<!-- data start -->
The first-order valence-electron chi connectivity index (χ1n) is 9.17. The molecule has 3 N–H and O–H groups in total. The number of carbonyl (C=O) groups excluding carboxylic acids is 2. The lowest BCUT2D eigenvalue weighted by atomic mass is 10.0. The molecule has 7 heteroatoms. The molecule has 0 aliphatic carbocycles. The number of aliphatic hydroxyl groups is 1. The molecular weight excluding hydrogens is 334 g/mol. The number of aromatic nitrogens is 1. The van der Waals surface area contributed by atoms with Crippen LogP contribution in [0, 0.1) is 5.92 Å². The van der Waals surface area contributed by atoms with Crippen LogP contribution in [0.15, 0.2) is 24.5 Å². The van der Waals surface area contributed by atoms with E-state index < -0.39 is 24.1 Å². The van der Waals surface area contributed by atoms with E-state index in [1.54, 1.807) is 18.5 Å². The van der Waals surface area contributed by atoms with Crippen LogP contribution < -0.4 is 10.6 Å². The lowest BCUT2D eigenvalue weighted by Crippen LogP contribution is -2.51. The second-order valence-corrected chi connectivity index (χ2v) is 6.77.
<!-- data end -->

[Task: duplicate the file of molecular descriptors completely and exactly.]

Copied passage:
The first-order valence-electron chi connectivity index (χ1n) is 9.17. The molecule has 3 N–H and O–H groups in total. The number of carbonyl (C=O) groups excluding carboxylic acids is 2. The lowest BCUT2D eigenvalue weighted by atomic mass is 10.0. The molecule has 7 heteroatoms. The molecule has 0 aliphatic carbocycles. The number of aliphatic hydroxyl groups is 1. The molecular weight excluding hydrogens is 334 g/mol. The number of aromatic nitrogens is 1. The van der Waals surface area contributed by atoms with Crippen LogP contribution in [0, 0.1) is 5.92 Å². The van der Waals surface area contributed by atoms with Crippen LogP contribution in [0.15, 0.2) is 24.5 Å². The van der Waals surface area contributed by atoms with E-state index < -0.39 is 24.1 Å². The van der Waals surface area contributed by atoms with E-state index in [1.54, 1.807) is 18.5 Å². The van der Waals surface area contributed by atoms with Crippen LogP contribution < -0.4 is 10.6 Å². The lowest BCUT2D eigenvalue weighted by Crippen LogP contribution is -2.51. The second-order valence-corrected chi connectivity index (χ2v) is 6.77.